If he were a mid-first-round pick, Brown might have started his career under much less pressure and had a better path to becoming a good player; however, the pressure was too much and he never really dealt with it.
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Sebastian Telfair is basically the same as Kwame Brown, only instead of coming into the NBA with huge expectations because of his crazy size for a young fellow, he came into the NBA with crazy expectations because of a documentary.
The biggest problem is the fact that Telfair was a good player, but never really a player who looked like he would be a superstar coming out of high school. People only assume that that's the case because of the book and documentary that followed him around, labeling him a bust in the process.
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Darko Milicic was a meme before anyone knew what a meme was, and he hasn't been able to shake that status in all the years that he's played in the NBA, even while playing well in some cases.
Is Milicic a bust? Yes. But is he as big a bust as he's made out to be? Absolutely not.
Milicic has grown into a decent defender, even if he is a bit overzealous at times, and beyond that he's even developed a bit of an offensive game, which is slightly surprising.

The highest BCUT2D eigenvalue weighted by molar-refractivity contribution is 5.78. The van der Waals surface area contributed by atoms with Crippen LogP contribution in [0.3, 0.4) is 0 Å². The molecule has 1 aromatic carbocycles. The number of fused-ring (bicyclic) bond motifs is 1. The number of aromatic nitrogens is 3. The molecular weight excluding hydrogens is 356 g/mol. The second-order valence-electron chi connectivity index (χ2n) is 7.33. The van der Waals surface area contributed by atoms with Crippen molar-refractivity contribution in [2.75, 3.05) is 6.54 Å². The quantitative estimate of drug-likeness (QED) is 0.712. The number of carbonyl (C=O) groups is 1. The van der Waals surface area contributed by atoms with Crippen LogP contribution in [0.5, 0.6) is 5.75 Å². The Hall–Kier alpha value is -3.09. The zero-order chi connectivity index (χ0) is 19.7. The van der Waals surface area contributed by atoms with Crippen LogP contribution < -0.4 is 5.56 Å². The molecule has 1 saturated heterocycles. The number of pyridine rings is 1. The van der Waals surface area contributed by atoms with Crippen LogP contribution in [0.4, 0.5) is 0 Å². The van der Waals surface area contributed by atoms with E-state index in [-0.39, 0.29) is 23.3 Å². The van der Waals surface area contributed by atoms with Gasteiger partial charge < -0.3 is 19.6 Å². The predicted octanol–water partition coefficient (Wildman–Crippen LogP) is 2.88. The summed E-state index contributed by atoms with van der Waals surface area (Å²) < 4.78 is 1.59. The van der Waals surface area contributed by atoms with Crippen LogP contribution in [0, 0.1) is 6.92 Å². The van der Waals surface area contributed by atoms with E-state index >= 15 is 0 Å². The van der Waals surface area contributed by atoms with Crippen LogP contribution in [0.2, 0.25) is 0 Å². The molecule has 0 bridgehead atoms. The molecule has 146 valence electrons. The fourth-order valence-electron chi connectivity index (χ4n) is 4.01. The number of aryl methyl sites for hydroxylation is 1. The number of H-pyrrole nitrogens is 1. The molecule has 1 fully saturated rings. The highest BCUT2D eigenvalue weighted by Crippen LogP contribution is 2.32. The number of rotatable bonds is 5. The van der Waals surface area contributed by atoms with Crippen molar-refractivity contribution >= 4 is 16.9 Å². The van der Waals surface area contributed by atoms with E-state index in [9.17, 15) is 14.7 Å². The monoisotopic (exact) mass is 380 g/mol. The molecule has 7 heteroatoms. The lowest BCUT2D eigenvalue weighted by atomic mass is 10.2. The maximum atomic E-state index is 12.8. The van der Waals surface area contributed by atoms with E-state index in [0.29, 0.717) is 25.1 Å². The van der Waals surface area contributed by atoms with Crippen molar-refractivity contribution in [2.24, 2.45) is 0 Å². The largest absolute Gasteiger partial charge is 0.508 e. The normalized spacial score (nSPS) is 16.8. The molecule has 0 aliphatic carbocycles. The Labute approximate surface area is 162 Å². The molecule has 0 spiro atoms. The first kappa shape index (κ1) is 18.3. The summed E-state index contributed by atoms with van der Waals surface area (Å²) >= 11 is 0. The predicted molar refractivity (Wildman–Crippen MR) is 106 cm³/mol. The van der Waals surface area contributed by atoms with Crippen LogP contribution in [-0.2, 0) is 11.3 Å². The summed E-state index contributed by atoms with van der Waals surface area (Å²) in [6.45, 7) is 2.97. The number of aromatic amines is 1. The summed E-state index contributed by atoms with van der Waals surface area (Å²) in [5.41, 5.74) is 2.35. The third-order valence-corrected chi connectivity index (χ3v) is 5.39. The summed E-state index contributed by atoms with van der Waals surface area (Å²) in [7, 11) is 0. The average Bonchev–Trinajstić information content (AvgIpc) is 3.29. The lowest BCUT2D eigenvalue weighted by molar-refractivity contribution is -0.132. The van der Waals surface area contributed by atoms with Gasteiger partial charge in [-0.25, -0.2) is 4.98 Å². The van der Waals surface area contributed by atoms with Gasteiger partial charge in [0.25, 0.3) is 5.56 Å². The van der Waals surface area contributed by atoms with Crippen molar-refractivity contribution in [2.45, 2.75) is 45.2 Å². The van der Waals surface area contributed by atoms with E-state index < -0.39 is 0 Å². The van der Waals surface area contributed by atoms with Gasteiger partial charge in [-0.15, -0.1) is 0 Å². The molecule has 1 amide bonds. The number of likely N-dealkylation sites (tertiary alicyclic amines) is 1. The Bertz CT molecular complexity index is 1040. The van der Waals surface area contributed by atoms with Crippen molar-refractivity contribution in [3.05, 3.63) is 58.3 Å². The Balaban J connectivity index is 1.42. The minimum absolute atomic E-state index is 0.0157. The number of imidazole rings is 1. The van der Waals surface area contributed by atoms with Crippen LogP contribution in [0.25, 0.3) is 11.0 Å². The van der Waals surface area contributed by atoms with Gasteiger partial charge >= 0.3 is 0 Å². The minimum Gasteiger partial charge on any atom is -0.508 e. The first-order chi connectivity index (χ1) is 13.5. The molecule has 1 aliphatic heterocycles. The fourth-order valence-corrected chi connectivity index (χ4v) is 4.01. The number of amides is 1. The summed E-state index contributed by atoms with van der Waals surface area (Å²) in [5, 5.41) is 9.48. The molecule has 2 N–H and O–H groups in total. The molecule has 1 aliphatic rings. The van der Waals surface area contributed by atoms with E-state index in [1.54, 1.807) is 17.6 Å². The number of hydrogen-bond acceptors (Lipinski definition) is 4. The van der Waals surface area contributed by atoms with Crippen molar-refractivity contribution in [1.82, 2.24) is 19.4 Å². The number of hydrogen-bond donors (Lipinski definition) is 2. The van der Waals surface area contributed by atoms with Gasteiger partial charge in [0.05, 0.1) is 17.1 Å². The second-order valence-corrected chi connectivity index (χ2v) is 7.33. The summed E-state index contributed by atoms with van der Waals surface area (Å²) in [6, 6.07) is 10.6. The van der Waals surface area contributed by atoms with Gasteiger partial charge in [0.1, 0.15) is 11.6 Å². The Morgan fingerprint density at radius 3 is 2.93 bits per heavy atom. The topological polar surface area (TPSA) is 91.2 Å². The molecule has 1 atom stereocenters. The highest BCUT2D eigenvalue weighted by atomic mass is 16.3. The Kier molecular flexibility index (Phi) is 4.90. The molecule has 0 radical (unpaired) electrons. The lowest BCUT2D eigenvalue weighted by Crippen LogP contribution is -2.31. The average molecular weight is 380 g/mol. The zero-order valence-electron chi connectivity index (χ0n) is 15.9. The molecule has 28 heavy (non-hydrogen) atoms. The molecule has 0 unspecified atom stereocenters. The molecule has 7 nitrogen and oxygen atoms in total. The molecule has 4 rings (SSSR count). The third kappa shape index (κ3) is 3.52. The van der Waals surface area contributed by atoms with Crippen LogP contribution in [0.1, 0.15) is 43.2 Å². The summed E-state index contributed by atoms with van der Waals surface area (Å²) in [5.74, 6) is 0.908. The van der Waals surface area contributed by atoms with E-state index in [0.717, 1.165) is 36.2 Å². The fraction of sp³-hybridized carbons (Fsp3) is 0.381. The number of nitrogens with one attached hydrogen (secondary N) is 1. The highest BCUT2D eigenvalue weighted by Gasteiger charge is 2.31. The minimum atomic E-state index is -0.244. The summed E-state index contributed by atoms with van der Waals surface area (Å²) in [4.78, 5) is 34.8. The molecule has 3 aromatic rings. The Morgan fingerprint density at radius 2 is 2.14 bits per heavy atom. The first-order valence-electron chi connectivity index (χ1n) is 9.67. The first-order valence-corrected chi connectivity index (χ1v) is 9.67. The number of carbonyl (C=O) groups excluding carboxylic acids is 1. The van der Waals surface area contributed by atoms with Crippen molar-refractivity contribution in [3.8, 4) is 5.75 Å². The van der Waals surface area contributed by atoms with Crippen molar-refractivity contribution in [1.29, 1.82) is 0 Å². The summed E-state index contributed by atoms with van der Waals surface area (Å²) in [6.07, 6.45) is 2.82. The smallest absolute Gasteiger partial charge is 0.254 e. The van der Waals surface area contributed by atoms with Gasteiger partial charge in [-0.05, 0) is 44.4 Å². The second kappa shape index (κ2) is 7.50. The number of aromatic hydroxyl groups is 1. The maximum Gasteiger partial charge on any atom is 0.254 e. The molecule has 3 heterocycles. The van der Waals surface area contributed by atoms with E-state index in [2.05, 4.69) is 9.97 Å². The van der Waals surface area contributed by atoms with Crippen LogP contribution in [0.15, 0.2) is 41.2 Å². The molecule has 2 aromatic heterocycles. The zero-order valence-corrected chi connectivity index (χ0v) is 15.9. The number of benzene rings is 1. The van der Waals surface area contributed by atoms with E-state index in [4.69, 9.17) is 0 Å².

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Yes, JaVale McGee is a huge knucklehead, but that's about the worst of what you can say about McGee.
He'll forget what's going on at times and play on pure instincts rather than observations (which is a huge mistake when you don't have the best instincts).
Now, the problem I have with people's assessment of McGee is when he's called a clubhouse cancer because the Wizards traded him. Quite honestly the only other center under the age of 25 that I'd rather have on a team is Andrew Bynum, as McGee has a very bright future.
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Delonte West is pretty confusing. He's many things but if nothing else he's a dedicated basketball player, ready to throw himself behind any cause at hand.
The biggest problem of course is the fact that his battle with bipolar disorder has led to very erratic behavior on and off the court in the past, including an arrest on gun charges back in 2009, also leading to money issues before he came to Dallas.
West gets labeled as an erratic thug who is known for no more than a stupid rumor surrounding LeBron James, and that's really not fair to a good basketball player.
Metta World Peace
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It's hard to say exactly what Metta World Peace is, but if there's one thing for sure it's that he's misunderstood.
The curious enigma that is World Peace has some sort of mental health problems for which he sees a therapist, but at times he has mental lapses which is easier to do for a person with issues.
World Peace has been in his fair share of scuffles in his day (and that may be the understatement of the year), but is he really a bad person? It really doesn't seem that way.